Going way back in history, it’s evident that when there are more than one or two of any transportation mode, the owners need to find out which is fastest. This has never more true than today when there are attractive profits to be made from serving a new generation of racers willing to pay to make their everyday ride track-worthy. These run the gamut from Mustangs, Corvettes, and Camaros to the popular pickup truck genre. There’s business to be had from those who are willing to invest in some additional knowledge that is unique to the performance/racing segment.
The traditional drag racers have used units like the Powerglide and THM 400 turbo for decades, and these continue to be a substantial part of the market. But, as SunCoast Performance’s President of Sales and Marketing, Blake Carter, points out, there’s a new generation of young racers that differs from that mold. “A lot of our customers are younger and passionate about their vehicle. Look at every enlisted kid who just got out of basic—they go and buy a new Camaro, Mustang, Challenger, or Corvette. As men, it seems unnatural to just drive it, so we desire a little bit more, and you know, that can be a slippery slope to travel down!” Carter said.
“What we are seeing is that it has become a generational thing. We host an annual research lab here twice a year. Dealers have the opportunity to attend these research labs and learn what it takes to successfully build a unit to withstand the demands of today’s aftermarket performance customer. We know the older generation has been building 400’s for 30 years and seems somewhat comfortable. These same builders have been slightly apprehensive of building a late-model transmission and standing behind the ludicrous power levels we see in late-model performance. When I speak of late-model, I mean the six-speed, eight-speed, or 10-speed in both gas and diesel product lines. Due to that apprehension of building, or because of past failure from lack of understanding software calibrations on these units, conventional transmission shops aren’t taking on the work.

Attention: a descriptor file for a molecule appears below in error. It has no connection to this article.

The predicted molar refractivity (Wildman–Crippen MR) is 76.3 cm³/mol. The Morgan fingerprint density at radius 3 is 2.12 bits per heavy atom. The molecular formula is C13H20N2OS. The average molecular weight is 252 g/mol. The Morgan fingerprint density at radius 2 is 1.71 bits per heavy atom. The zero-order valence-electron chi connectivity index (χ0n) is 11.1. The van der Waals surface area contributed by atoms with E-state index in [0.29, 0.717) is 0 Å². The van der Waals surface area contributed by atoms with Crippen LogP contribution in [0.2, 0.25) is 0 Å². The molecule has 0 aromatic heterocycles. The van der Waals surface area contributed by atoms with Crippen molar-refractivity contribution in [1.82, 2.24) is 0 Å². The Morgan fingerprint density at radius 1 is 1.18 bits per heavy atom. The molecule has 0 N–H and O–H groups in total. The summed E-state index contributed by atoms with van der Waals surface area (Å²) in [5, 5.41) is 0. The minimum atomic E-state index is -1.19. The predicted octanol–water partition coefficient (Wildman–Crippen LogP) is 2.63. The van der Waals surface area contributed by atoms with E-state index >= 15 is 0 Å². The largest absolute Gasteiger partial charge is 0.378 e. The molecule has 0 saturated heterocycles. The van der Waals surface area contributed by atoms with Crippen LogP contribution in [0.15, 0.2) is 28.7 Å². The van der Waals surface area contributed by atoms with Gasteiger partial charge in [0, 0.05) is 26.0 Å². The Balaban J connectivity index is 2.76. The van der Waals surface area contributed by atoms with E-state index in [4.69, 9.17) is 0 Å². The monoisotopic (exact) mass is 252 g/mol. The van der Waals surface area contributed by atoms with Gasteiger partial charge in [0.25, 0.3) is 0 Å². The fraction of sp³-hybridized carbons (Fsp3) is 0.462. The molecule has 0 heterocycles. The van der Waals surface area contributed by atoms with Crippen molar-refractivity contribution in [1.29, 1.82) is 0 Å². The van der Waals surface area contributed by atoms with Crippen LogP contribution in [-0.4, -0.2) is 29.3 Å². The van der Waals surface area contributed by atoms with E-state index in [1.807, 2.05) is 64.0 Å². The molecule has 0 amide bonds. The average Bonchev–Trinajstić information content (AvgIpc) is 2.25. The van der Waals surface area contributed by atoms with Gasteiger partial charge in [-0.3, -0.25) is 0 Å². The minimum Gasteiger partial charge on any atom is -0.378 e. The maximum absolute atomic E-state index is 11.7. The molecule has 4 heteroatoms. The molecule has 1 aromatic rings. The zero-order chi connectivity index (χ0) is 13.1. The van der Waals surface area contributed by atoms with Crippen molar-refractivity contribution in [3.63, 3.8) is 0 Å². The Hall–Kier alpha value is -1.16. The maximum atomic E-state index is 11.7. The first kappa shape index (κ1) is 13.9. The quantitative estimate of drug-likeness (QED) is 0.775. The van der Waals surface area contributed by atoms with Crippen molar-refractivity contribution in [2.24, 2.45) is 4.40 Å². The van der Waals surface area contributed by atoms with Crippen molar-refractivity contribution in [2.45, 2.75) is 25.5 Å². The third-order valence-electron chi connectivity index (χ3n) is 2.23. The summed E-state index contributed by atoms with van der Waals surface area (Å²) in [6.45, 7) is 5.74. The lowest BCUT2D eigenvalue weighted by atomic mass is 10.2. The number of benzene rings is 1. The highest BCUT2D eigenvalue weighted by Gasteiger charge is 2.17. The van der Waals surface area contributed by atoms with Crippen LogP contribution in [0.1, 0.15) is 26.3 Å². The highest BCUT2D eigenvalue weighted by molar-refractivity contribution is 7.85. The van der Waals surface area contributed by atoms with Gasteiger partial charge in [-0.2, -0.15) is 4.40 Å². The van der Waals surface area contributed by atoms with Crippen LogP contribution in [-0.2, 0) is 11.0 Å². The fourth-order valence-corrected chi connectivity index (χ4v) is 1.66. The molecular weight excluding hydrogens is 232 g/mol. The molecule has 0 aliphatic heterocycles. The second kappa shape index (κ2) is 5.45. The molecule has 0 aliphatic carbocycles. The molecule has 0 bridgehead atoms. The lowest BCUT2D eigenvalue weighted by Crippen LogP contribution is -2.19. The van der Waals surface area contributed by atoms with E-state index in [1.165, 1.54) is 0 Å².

“There’s a new generation of young kids who open performance shops. One important lesson they’re learning with the new computers and electronics is the guy who’s building the unit better be talking to the guy who’s programming the transmission.”
They will need to collaborate on the job to be successful, Carter told us, and he continued by pointing out that there is no lack of work. “These builders are getting $10,000 and $12,000 for a build, and it’s coming back-to-back-to-back!”
“Today, it is incredibly easy to have 700, 800 horsepower and still get 20+ miles to the gallon cruising down the highway. That’s what people are doing with the new stuff. You take that new Ford Explorer. It has a three-liter turbo with the new 10R60, and they’re making 500 horsepower with a simple software calibration change.
“You take a 10-speed with that close ratio—a 4.71 first gear, but in a heavy SUV—and make 500 horsepower with twin-turbo V6, well, it feels—and it is—pretty fast. They’re running 11-second quarter miles, and that’s in a vehicle that they’re buying for their wife. And they’ll say, ‘Hey, yeah, I bought this for you, babe, to drive back and forth to work every day. Aren’t you happy?’ And then she drives it, but on the weekends, dad gets to take it to the track.”
In the end, there is virtually nowhere in North America where there aren’t performance jobs to be had on a weekly basis. A transmission shop technician has a head start on the knowledge base that translates into profitability from those jobs. As stock transmissions last longer, there’s an opportunity to maintain the profitability of the shop bays. From a business standpoint, it’s nothing new. Since electronics began taking control of step transmissions, our industry has been one of continual learning to keep up with the jobs that will make us successful.